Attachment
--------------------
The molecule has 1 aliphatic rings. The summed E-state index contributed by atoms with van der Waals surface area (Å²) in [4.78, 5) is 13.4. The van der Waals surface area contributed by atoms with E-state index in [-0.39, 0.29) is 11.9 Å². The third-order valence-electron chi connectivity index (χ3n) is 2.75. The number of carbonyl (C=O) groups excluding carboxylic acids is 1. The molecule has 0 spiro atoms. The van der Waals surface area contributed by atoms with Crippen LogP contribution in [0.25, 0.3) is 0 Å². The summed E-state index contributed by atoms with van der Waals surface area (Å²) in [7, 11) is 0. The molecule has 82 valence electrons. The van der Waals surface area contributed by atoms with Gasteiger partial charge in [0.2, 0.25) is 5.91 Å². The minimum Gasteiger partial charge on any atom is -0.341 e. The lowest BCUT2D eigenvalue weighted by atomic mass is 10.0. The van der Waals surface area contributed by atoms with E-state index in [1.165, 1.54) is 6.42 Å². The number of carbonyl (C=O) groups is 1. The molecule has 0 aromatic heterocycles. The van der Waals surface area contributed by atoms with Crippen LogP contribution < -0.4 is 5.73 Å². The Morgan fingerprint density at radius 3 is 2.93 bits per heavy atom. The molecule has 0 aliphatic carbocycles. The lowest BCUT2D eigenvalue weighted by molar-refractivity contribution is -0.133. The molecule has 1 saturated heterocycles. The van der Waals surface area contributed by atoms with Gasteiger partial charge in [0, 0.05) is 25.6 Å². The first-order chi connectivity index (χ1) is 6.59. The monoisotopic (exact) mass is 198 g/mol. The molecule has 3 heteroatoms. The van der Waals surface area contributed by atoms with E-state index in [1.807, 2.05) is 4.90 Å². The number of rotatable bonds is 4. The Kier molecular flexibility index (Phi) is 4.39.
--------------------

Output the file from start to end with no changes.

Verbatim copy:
The molecule has 1 aliphatic rings. The summed E-state index contributed by atoms with van der Waals surface area (Å²) in [4.78, 5) is 13.4. The van der Waals surface area contributed by atoms with E-state index in [-0.39, 0.29) is 11.9 Å². The third-order valence-electron chi connectivity index (χ3n) is 2.75. The number of carbonyl (C=O) groups excluding carboxylic acids is 1. The molecule has 0 spiro atoms. The van der Waals surface area contributed by atoms with Crippen LogP contribution in [0.25, 0.3) is 0 Å². The summed E-state index contributed by atoms with van der Waals surface area (Å²) in [7, 11) is 0. The molecule has 82 valence electrons. The van der Waals surface area contributed by atoms with Gasteiger partial charge in [0.2, 0.25) is 5.91 Å². The minimum Gasteiger partial charge on any atom is -0.341 e. The lowest BCUT2D eigenvalue weighted by atomic mass is 10.0. The van der Waals surface area contributed by atoms with E-state index in [1.165, 1.54) is 6.42 Å². The number of carbonyl (C=O) groups is 1. The molecule has 0 aromatic heterocycles. The van der Waals surface area contributed by atoms with Crippen LogP contribution < -0.4 is 5.73 Å². The Morgan fingerprint density at radius 3 is 2.93 bits per heavy atom. The molecule has 0 aliphatic carbocycles. The lowest BCUT2D eigenvalue weighted by molar-refractivity contribution is -0.133. The molecule has 1 saturated heterocycles. The van der Waals surface area contributed by atoms with Gasteiger partial charge in [0, 0.05) is 25.6 Å². The first-order chi connectivity index (χ1) is 6.59. The monoisotopic (exact) mass is 198 g/mol. The molecule has 3 heteroatoms. The van der Waals surface area contributed by atoms with E-state index in [1.807, 2.05) is 4.90 Å². The number of rotatable bonds is 4. The Kier molecular flexibility index (Phi) is 4.39.